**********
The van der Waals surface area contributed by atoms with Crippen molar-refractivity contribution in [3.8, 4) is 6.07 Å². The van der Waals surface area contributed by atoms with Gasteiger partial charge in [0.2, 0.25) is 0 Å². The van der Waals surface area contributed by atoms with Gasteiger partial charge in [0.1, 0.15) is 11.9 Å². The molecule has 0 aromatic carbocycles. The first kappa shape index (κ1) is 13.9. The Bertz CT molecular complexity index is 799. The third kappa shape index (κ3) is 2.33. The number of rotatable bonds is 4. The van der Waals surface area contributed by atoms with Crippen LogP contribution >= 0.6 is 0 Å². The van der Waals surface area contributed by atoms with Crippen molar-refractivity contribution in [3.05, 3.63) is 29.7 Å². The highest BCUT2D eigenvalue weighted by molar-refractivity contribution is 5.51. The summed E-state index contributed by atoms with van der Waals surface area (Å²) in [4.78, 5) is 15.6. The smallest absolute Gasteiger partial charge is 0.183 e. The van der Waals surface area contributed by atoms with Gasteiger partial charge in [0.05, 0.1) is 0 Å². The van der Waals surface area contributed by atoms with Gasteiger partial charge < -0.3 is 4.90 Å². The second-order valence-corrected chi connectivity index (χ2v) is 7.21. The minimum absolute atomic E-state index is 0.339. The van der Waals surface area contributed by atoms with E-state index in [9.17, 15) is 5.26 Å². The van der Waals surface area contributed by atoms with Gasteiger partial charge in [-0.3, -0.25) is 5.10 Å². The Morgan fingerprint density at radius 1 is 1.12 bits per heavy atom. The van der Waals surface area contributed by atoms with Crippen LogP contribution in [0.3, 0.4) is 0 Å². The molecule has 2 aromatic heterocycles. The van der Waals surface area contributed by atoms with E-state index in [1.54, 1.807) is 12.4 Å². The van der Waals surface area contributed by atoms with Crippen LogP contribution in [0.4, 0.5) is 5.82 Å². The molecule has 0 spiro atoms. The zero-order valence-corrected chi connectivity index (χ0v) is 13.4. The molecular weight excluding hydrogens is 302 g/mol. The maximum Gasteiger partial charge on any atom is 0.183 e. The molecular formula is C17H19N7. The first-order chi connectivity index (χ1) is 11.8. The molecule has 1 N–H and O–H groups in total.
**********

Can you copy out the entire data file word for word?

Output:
The van der Waals surface area contributed by atoms with Crippen molar-refractivity contribution in [3.8, 4) is 6.07 Å². The van der Waals surface area contributed by atoms with Gasteiger partial charge in [0.2, 0.25) is 0 Å². The van der Waals surface area contributed by atoms with Gasteiger partial charge in [0.1, 0.15) is 11.9 Å². The molecule has 0 aromatic carbocycles. The first kappa shape index (κ1) is 13.9. The Bertz CT molecular complexity index is 799. The third kappa shape index (κ3) is 2.33. The number of rotatable bonds is 4. The van der Waals surface area contributed by atoms with Crippen LogP contribution >= 0.6 is 0 Å². The van der Waals surface area contributed by atoms with Crippen molar-refractivity contribution in [3.05, 3.63) is 29.7 Å². The highest BCUT2D eigenvalue weighted by molar-refractivity contribution is 5.51. The summed E-state index contributed by atoms with van der Waals surface area (Å²) in [4.78, 5) is 15.6. The smallest absolute Gasteiger partial charge is 0.183 e. The van der Waals surface area contributed by atoms with Gasteiger partial charge in [0.05, 0.1) is 0 Å². The van der Waals surface area contributed by atoms with Gasteiger partial charge < -0.3 is 4.90 Å². The second-order valence-corrected chi connectivity index (χ2v) is 7.21. The minimum absolute atomic E-state index is 0.339. The van der Waals surface area contributed by atoms with E-state index in [9.17, 15) is 5.26 Å². The van der Waals surface area contributed by atoms with Gasteiger partial charge in [-0.3, -0.25) is 5.10 Å². The Morgan fingerprint density at radius 1 is 1.12 bits per heavy atom. The van der Waals surface area contributed by atoms with Crippen LogP contribution in [0.3, 0.4) is 0 Å². The molecule has 2 aromatic heterocycles. The van der Waals surface area contributed by atoms with E-state index in [1.54, 1.807) is 12.4 Å². The van der Waals surface area contributed by atoms with Crippen LogP contribution in [0.4, 0.5) is 5.82 Å². The molecule has 0 spiro atoms. The zero-order valence-corrected chi connectivity index (χ0v) is 13.4. The molecular weight excluding hydrogens is 302 g/mol. The maximum Gasteiger partial charge on any atom is 0.183 e. The molecular formula is C17H19N7. The first-order chi connectivity index (χ1) is 11.8. The molecule has 1 N–H and O–H groups in total.